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May 3, 2014

As Time Goes By: The tale of Harvey, the Easter gift rabbit

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The Daily Star

---- — When I was just a little boy, my mother and father had a complete loss of mind and bought me a little white fluff of a live bunny for Easter. I was told that I would learn responsibility and love at the same time.

I quite frankly was aghast because I wanted to be much like every other kid on the block who got a chocolate bunny — the size of which we equated to how much your parents loved you. I usually did OK and would get an 18- to 24-inch bunny.

After Easter we would see who was the strongest willed, as evidenced that no part of the bunny was eaten. Once the least-willed one of us started munching (usually the ears) then it was “Katie bar the door” with chocolate smeared all over our faces.

Receiving a small white bunny did not pull my rank with the group but it did improve my meeting young ladies who are apparently suckers for bunnies and horses or ponies.

My father constructed a rabbit hutch outside that had a wire screen floor and a shelter with nice, fresh hay. My little, white friend took no time at all to make himself a nest where he was snuggly and as warm as toast. It became my job to feed the rabbit and to keep his nest warm and dry. This meant at least once a week I had to put in fresh straw and clean up any “nuggets” in the nest area.

The rabbit had to have a name. Homo sapiens are very uncomfortable if their pets have no names. Girl friends preferred calling him (yes it was a boy) “Fluffy,” while other friends suggested “Bugs” or “Jack” or even “Peter Cottontail.” We finally settled on “Harvey,” which I believe was a great stage play on Broadway.

Harvey was a hoot! The only thing I didn’t understand was how his nest got so wet in just one week. I gave him water and lettuce and carrot ends along with rabbit “kibbles.” You would think that Harvey hadn’t been fed in a year — Harvey sucked up kibble and lettuce plus gallons of water and grew very fast. He was very plump, and with all the brushings he got, was as soft as a feather. 

Girls made a fuss over him, while boys made believe that they were hunting by aiming a pistol-finger and going “Blam!” They would blow on the end of their pistol finger and smile contentedly.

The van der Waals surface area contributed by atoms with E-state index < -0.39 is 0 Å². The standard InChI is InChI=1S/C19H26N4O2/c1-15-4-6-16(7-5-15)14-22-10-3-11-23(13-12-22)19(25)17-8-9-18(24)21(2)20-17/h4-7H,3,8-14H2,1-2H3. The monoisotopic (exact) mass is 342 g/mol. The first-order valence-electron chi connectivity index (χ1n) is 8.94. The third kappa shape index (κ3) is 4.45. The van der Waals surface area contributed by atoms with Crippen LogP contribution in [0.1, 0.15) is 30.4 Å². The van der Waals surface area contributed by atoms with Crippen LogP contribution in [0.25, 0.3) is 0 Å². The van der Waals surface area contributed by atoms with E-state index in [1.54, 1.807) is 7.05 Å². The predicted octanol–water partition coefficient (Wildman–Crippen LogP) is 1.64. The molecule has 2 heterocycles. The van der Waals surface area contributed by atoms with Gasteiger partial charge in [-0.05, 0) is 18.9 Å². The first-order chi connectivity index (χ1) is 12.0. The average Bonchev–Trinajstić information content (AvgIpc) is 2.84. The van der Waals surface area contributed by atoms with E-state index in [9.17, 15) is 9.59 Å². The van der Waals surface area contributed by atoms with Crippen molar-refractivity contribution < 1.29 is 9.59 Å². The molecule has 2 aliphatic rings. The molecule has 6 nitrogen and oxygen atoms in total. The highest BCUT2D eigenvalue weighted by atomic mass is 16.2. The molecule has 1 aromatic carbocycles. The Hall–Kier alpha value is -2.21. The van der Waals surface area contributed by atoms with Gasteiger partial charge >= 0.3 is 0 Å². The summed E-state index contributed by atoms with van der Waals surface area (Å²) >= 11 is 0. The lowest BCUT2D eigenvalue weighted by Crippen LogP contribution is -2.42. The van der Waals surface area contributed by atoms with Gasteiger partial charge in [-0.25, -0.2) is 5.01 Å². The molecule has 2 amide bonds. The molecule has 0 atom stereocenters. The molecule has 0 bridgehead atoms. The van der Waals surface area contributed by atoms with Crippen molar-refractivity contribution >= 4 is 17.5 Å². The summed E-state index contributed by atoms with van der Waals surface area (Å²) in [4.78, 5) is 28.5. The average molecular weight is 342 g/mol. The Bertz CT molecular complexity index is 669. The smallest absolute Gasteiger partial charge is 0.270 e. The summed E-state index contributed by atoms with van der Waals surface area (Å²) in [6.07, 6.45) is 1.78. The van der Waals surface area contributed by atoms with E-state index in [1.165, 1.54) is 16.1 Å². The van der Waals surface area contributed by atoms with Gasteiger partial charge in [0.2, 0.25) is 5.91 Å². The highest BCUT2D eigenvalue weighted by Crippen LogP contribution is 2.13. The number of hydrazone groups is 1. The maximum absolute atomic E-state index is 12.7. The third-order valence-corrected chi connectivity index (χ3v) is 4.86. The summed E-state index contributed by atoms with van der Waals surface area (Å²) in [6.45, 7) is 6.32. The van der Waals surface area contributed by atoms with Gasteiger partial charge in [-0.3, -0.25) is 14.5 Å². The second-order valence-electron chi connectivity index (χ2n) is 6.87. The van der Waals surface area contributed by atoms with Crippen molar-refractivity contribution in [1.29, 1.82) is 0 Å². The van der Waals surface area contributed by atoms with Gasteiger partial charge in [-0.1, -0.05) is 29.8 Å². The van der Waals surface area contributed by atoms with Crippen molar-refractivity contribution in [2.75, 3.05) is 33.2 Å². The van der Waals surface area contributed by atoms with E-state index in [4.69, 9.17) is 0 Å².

I was shocked. Hurt my “Harvey”? No way! I made it known that Harvey died only over my dead body.

That fall, cold weather came early and hearts melted with the thought of Harvey in his hutch, shivering. The same people who decided to get me a real bunny decided that Harvey could come inside. 

Harvey mistook this for a stage revue and performed by doing flips (backwards) and snuggling into laps of my spinster aunt. He was a knockout at show-and-tell in school. I must confess I started getting jealous. I wondered what rabbit stew would taste like. It ranged from pure delicious, like hot dogs, to the bitter taste you get from biting into a green hairless caterpillar. (I only did that once on a dare.)

Harvey sealed his own fate. Running loose, Harvey decided that the Berber carpet needed trimming. He ate huge sections of the Berber without a burp.

Then Harvey started to get lost in the house. “Where’s Harvey?” my sister would ask. In my best “I am not my rabbit’s keeper’s voice,” I would say “How should I know?” A room-by-room search would be initiated and Harvey would be found in a nest made out of clean, dry clothes surrounded by little nuggets.

One look at the nuggets and my mother decided that Harvey had to go. It was a “him or me” argument. My mother won. (My father would never enjoy life with all those nuggets around him.)

Now the dinner time conversation rotated around “What will become of Harvey?” The initial answer was that Harvey was going to an “Old Folks Home.” I was quick to point out that Harvey was a rabbit and not a “folk.” After scrambling around, my parents said they stood corrected that Harvey was going to an “Old Rabbits Home” to spend his days in sweet clover. Why didn’t I believe them?

I fretted. I was really worried about Harvey. My friends in school were raising their hand pistols and going “Blam!” again.

Then, one fateful day, I came home from school and Harvey was gone. The hutch was driftwood and the rabbit food was all sealed up on the top shelf. Harvey was gone. I heard the doors slam in my heart. At the supper table that night, I asked where Harvey had gone. Not keeping to a simple answer, I was told that Harvey had “gone to a farm” in upstate New York to a nice “Republican” family. This only resulted with a new spate of questions. In my heart I had only one feeling. Harvey had bought the farm. (Anyhow, Harvey was a Democrat.)

Months went by, and one day I was helping my father make deliveries when we stopped at an animal farm in lower Jersey City. (I was told that rats from the Jersey swamps were bigger than dogs.)

There was a sign out front: “Rabbit meat 49 cents a pound.” In an instant I knew where Harvey had gone. As time goes by for Harvey, it was: “The End.”

Henry Geerken is a three-time NYSUT award-winner writing humorous articles addressing retiree and senior citizen concerns. Geerken also writes for Sail-World, World Cruising Newsletter, regarding his many humorous sailing episodes through the years. He can be reached by email at hgeerken@stny.rr.com. ‘Senior Scene’ columns can be found at www.thedailystar.com/seniorscene.